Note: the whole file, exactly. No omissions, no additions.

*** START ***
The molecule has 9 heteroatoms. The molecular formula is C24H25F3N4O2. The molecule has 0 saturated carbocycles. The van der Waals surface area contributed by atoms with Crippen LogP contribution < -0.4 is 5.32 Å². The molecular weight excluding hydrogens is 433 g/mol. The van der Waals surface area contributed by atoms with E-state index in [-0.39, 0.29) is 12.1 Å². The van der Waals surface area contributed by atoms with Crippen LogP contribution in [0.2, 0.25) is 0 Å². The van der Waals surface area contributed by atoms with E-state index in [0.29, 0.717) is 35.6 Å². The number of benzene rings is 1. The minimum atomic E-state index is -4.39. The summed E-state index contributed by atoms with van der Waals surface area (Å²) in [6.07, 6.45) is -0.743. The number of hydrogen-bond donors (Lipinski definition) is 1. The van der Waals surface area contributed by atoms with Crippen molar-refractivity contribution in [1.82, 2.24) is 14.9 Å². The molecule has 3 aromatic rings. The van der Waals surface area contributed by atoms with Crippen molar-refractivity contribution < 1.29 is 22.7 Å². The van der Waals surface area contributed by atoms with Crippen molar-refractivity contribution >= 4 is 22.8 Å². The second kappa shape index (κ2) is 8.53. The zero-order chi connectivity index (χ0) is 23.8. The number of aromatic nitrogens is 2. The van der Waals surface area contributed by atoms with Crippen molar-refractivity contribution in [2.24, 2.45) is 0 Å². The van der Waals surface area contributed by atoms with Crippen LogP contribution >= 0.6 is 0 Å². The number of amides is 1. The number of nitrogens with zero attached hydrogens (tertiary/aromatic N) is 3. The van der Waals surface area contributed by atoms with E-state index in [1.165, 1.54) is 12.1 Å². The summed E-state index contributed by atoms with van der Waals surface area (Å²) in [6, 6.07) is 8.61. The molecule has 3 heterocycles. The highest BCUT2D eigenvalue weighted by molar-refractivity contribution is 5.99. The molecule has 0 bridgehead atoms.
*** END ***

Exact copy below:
The molecule has 9 heteroatoms. The molecular formula is C24H25F3N4O2. The molecule has 0 saturated carbocycles. The van der Waals surface area contributed by atoms with Crippen LogP contribution < -0.4 is 5.32 Å². The molecular weight excluding hydrogens is 433 g/mol. The van der Waals surface area contributed by atoms with E-state index in [-0.39, 0.29) is 12.1 Å². The van der Waals surface area contributed by atoms with Crippen LogP contribution in [0.2, 0.25) is 0 Å². The van der Waals surface area contributed by atoms with E-state index in [0.29, 0.717) is 35.6 Å². The number of benzene rings is 1. The minimum atomic E-state index is -4.39. The summed E-state index contributed by atoms with van der Waals surface area (Å²) in [6.07, 6.45) is -0.743. The number of hydrogen-bond donors (Lipinski definition) is 1. The van der Waals surface area contributed by atoms with Crippen molar-refractivity contribution in [1.82, 2.24) is 14.9 Å². The molecule has 3 aromatic rings. The van der Waals surface area contributed by atoms with Crippen molar-refractivity contribution < 1.29 is 22.7 Å². The van der Waals surface area contributed by atoms with Crippen molar-refractivity contribution >= 4 is 22.8 Å². The second kappa shape index (κ2) is 8.53. The zero-order chi connectivity index (χ0) is 23.8. The number of aromatic nitrogens is 2. The van der Waals surface area contributed by atoms with Crippen molar-refractivity contribution in [2.24, 2.45) is 0 Å². The van der Waals surface area contributed by atoms with Crippen LogP contribution >= 0.6 is 0 Å². The number of amides is 1. The number of nitrogens with zero attached hydrogens (tertiary/aromatic N) is 3. The van der Waals surface area contributed by atoms with E-state index in [1.165, 1.54) is 12.1 Å². The summed E-state index contributed by atoms with van der Waals surface area (Å²) in [6, 6.07) is 8.61. The molecule has 3 heterocycles. The highest BCUT2D eigenvalue weighted by molar-refractivity contribution is 5.99. The molecule has 0 bridgehead atoms.